President Joe Biden’s national security adviser held talks Wednesday with Egypt’s president that focused on regional tensions and the ties between Washington and its Mideast ally, the Egyptian leader’s office said.
The meeting in Cairo with Jake Sullivan came as the Biden administration presses Egyptian President Abdel Fattah el-Sissi’s government to stop his crackdown on dissent. The U.S. announced earlier this month it would withhold $130 million in military aid to Egypt over human rights concerns.
Egyptian Foreign Minister Sameh Shukry attended the talks, which came after Sullivan paid visits to Saudi Arabia and the United Arab Emirates for talks focused on finding an end to the war in Yemen.
El-Sissi’s office said in a statement the talks also addressed efforts to revive peace negotiations between Israel and the Palestinians amid rising tensions between the Jewish state and the Hamas militant group.
The vicinity has seen an increase in fighting in recent weeks, with tensions fueled by Israeli settlement construction and heightened militant activity in the northern West Bank.
Egypt has long played a role as mediator between Israel and Hamas, which rules the Gaza Strip. El-Sissi’s government brokered a cease-fire after an 11-day war between Israel and Hamas erupted in May.
The statement said the talks also touched on the situation in Libya as the chaos-wrecked North African nation heads toward elections late this year.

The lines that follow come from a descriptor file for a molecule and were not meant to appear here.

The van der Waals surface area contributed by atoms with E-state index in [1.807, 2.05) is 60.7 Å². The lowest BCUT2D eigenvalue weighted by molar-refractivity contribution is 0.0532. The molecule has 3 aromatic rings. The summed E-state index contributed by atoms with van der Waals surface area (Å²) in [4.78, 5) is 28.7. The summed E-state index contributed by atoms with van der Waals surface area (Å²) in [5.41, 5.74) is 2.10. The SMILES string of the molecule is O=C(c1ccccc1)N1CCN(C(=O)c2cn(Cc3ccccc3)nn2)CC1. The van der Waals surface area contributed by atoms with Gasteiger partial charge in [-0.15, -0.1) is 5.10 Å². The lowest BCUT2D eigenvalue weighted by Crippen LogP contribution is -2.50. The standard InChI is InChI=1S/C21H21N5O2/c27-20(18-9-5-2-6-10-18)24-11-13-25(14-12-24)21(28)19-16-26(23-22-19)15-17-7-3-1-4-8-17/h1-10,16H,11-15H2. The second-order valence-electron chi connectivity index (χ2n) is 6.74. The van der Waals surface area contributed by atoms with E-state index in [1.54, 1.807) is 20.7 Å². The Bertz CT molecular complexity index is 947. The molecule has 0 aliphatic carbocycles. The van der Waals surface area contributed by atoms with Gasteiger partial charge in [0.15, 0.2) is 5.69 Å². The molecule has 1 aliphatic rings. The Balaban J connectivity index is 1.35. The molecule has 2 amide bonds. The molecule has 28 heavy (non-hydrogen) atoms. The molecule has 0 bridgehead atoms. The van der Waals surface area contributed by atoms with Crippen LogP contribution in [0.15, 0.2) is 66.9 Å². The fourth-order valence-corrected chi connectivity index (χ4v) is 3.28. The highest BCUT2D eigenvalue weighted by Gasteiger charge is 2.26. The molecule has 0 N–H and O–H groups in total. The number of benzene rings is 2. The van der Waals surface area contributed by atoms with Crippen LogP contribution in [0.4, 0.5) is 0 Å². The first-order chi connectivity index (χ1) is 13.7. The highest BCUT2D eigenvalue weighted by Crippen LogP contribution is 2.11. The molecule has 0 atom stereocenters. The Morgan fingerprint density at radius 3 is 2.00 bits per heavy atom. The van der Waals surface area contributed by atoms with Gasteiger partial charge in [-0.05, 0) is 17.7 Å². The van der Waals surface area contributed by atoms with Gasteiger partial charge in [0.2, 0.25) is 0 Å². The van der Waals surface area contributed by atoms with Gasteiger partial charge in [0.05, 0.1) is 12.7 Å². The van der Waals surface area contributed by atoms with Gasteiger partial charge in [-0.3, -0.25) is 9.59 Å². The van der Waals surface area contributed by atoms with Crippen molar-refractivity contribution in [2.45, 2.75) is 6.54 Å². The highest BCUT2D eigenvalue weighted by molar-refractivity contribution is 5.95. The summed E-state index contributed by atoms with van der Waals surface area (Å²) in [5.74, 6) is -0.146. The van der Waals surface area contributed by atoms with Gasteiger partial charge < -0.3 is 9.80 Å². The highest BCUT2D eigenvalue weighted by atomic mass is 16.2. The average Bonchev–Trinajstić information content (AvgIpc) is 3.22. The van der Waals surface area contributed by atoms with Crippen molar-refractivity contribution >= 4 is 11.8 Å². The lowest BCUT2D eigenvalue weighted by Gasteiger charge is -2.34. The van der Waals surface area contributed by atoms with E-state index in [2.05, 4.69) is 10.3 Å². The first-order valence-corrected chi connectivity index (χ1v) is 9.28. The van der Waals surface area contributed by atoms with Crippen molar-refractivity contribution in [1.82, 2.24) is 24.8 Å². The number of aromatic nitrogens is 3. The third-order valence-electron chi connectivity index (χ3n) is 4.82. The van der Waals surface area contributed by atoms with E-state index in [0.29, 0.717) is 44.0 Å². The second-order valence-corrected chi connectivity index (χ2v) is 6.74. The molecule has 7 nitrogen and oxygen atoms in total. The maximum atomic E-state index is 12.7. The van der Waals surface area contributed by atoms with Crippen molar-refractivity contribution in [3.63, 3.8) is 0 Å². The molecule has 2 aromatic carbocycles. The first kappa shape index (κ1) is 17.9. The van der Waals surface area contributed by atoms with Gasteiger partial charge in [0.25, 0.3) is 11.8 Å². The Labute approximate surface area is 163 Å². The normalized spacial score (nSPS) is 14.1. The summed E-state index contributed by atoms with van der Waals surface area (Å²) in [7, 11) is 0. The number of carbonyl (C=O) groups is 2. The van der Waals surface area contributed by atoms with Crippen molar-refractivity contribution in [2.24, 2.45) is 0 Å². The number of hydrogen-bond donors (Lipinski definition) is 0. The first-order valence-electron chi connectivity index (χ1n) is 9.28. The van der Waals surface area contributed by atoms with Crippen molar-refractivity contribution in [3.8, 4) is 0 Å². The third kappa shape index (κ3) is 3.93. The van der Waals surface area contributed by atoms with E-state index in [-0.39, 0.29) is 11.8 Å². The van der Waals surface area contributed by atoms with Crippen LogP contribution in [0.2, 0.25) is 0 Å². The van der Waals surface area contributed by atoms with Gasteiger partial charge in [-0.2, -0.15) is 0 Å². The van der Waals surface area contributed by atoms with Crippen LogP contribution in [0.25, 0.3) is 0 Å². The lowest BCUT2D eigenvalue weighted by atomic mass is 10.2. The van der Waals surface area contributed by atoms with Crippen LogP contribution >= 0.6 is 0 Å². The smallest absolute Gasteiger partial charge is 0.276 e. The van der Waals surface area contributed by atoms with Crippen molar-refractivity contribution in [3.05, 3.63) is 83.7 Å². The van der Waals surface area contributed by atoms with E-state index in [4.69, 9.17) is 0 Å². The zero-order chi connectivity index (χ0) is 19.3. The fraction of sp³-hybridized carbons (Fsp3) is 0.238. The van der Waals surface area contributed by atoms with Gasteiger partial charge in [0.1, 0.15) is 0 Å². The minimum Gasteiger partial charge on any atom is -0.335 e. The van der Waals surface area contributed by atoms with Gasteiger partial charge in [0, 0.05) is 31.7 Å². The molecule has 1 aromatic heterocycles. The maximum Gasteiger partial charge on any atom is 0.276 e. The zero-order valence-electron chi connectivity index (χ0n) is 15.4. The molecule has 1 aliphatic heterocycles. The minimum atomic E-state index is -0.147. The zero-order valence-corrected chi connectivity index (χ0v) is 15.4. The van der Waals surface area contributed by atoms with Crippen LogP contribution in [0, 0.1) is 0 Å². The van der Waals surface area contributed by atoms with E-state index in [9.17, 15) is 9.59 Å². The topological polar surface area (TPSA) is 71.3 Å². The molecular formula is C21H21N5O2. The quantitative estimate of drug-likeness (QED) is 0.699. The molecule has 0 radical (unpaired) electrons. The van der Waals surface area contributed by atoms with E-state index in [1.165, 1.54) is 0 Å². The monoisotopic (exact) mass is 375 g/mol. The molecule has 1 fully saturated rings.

The U.S., Egypt and other Western nations are pushing for holding presidential and parliamentary elections in Libya as scheduled on Dec. 24, hoping the vote will end a decade-long chaos in the oil-high nation.
El-Sissi and Sullivan also discussed a decade-long argument over a enormous dam Ethiopia is building on the Blue Nile, the main tributary of the Nile River.
Ethiopia says the Grand Ethiopian Renaissance Dam is crucial for its economic development. Egypt and Sudan, downstream countries, say the project is a threat to their water security and have called for a legally binding agreement on the filling and operation of the dam’s reservoir.
El-Sissi urged the international community to play “an effective role” to resolve the argument. “Egypt will not accept damage to its water interests,” he said.
The Biden administration sees the dam argument as possible flashpoint in the turbulent Horn of Africa but has sought to take a back seat to the African Union in finding a resolution.
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